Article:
There are surface profile gauges that use comparative or direct measurement of surface profile prior to coating, such as the Keane-Tator Profile discs and magnifier, the PCWI Surface Profile Gauge or the Mitutoyo Dial Gauge/Testex Tape system for permanent recording of profiles, but the thickness gauges themselves can be used to give an indication of surface profile height.
By taking the average of 10 thickness readings on the uncoated steel surface, the electronic gauge that has been zero calibrated on a smooth surface will give a reading. For profile heights up to 30 microns, the gauge will generally read about 25% of the profile height. For profiles up to 50 microns, this proportion is approximately 33% and for coarse profiles around 100 microns, the gauge will read about 50% of the profile height. Thus, if a reading of 13 microns is obtained on the prepared surface, the profile height can be expected to be in the order of 40 microns.
Once the coating is applied, the reading of 100 microns would indicate that the coating thickness over the highest points in the profile is around 50 microns. The profile height is 40 microns and the actual applied coating thickness is 87 microns because the instrument registers 13 microns on the uncoated steel due to the profile effect.
While high build coatings have plenty of latitude to accommodate these factors, the new generation of low permeability polymers that depend on lower applied coating thicknesses for their cost effectiveness have to take the above factors into account. Zeroing the thickness gauge on the surface to be coated, or zeroing the instrument from the top of the profile height by using a standard coating thickness film will allow coating thickness readings to reflect the actual coverage over the highest points on the surface being measured. This will not take into account what are known as surface hackles or stray rogue peaks.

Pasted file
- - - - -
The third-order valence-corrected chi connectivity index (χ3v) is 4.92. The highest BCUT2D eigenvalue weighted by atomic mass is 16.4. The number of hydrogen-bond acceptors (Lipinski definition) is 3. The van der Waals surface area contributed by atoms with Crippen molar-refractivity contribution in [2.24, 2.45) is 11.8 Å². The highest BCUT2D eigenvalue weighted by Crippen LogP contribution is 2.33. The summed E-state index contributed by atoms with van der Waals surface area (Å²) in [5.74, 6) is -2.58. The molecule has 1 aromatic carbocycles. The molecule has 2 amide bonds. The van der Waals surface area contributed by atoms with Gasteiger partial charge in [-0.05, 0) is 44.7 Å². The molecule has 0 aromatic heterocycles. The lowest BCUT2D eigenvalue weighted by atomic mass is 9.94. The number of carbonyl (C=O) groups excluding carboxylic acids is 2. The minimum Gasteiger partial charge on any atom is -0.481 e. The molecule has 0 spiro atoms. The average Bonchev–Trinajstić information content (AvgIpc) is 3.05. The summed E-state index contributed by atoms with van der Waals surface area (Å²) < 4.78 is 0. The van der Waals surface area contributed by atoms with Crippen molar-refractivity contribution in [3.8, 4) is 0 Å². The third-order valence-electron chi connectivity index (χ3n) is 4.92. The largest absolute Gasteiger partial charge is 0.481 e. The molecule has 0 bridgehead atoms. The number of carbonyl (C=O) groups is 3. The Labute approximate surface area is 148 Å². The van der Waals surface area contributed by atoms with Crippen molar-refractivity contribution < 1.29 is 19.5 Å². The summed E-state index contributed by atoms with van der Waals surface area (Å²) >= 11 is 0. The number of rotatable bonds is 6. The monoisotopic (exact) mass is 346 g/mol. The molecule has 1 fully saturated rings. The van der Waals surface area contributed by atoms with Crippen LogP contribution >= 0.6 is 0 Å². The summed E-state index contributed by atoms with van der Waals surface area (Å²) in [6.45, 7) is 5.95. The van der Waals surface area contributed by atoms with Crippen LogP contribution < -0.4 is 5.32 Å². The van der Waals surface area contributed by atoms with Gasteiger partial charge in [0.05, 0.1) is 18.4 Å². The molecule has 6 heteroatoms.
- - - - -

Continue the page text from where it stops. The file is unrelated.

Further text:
This can be very costly, as the voids in the profile must be filled. The question is, ‘At who’s cost?’ A 40 micron profile may well take up to 26 microns of the coating to fill which will be at the applicators cost. If the substrate is measured first, this would build in an allowance of 13 microns.
Other factors such as steel composition, edge and corner affects and surface flatness can affect the precision with which the instruments can determine coating thickness. For most industrial coating applications, very high levels of precision are not necessary. However, the potential for variations versus actual coating thickness needs to be taken into consideration. If too many anomalies are allowed to accumulate, the performance of the coating will be compromised because it will not meet its own application criteria for adequate performance.